- Computer viruses. A computer "virus" is so similar to real biological processes that it has even acquired a biological name. Computer viruses are segments of computer code that are copied and transmitted from computer to computer by subverting widely available application software or even the built-in operating system [CompVirus2011]. Considerable havoc was wreaked on computer users worldwide until antivirus programs became widely available and dynamically updated over the Internet, and even now viruses are a significant hazard of the Internet-connected world. Indeed, there is concern that antivirus software is increasingly ineffective against new viruses that are being circulated [Perlroth2012]. Interestingly, computer viruses also exhibit evolution, in that most viruses are modifications of previous viruses. And the "arms war" between those devising these viruses and those at antiviral software firms developing software to combat them is very much analogous to the "arms war" fought between competing species, and even more so to the "arms war" fought between modern medical science and ever-more-drug-resistant disease organisms. In both arenas, we observe evolution in action.
- Economics. It has been recognized since the 19th century that biological evolution has much in common with economics. Both fields are described by a complex interdependence of individuals and groups of individuals. Competition for scarce resources, growth, and responses to changing environment characterize both fields. Markets act as vehicles of natural selection in the economic sphere -- unsuccessful firms lose market share when customers (individuals or institutions) recognize better value elsewhere. Both biological species and commercial entities often find it advantageous to specialize into a particular niche of their environment. And both biological species and commercial entities face potentially life-threatening changes in the environment, either dooming a species to extinction on one hand, or dooming a firm to bankruptcy and oblivion on the other. In both arenas, the "invisible hand" of competition and selection succeeds in forging a worldwide interconnected system of remarkable sophistication, specialization and effectiveness [Evolutionary2011].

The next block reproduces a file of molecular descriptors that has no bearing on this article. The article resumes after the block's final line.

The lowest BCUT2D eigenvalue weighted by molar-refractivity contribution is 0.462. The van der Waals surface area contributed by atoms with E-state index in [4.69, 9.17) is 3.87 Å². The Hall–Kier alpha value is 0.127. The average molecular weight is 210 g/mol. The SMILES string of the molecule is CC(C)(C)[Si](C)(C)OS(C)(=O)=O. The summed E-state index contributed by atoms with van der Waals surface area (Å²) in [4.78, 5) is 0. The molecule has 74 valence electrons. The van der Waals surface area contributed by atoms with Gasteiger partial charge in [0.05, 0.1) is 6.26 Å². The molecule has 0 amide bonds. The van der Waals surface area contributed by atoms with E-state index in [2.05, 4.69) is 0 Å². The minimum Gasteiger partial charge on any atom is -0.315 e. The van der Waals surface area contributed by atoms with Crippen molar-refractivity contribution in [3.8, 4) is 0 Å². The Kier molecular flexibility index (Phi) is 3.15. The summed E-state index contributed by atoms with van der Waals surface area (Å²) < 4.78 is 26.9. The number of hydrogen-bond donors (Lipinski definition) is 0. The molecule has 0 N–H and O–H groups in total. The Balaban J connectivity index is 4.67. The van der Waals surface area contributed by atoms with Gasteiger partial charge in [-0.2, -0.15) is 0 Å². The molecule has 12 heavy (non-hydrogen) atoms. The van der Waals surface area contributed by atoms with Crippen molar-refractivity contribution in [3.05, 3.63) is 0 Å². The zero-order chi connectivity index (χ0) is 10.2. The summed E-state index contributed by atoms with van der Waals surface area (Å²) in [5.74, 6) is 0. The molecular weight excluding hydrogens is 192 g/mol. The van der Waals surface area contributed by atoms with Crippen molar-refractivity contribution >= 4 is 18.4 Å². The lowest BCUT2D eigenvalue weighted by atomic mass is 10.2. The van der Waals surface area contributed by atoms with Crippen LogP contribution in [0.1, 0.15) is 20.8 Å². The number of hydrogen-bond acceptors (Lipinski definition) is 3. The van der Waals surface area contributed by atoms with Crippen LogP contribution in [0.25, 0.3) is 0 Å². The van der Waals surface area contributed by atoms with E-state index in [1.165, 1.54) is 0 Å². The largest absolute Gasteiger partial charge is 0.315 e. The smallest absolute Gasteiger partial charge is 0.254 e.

Along this line, it is amusing to note that many people are highly skeptical of Darwinian biological evolution, on one hand, but nonetheless are staunch supporters of unfettered free-market economics as the optimal route for economic advancement. Needless to say, this is an utterly inconsistent position. And such persons are being additionally inconsistent if they accept the need, say, to take an antibiotic prescription through its full course, in order to prevent the evolution of highly drug-resistant pathogens, yet reject the power of evolution to shape the larger biological world over the multi-billion-year history of the Earth.
- Linguistics. It is clear that the transmission and proliferation of language has numerous parallels with biological evolution. Humans "copy" language facility from one human to another, usually from mother and father to young children, but there are often subtle differences from generation to generation, particularly if a group becomes separated from its parent society. Individual "species" (dialects) and "phyla" (language families) have formed, and, in addition, languages have become ever more sophisticated to express ever-more sophisticated ideas. Interestingly enough, it was Charles Darwin who had the original insight into this phenomenon, and even today there is no better discussion of this topic than this excerpt from his 1871 book The Descent of Man [Darwin1871, pg. 57-59]: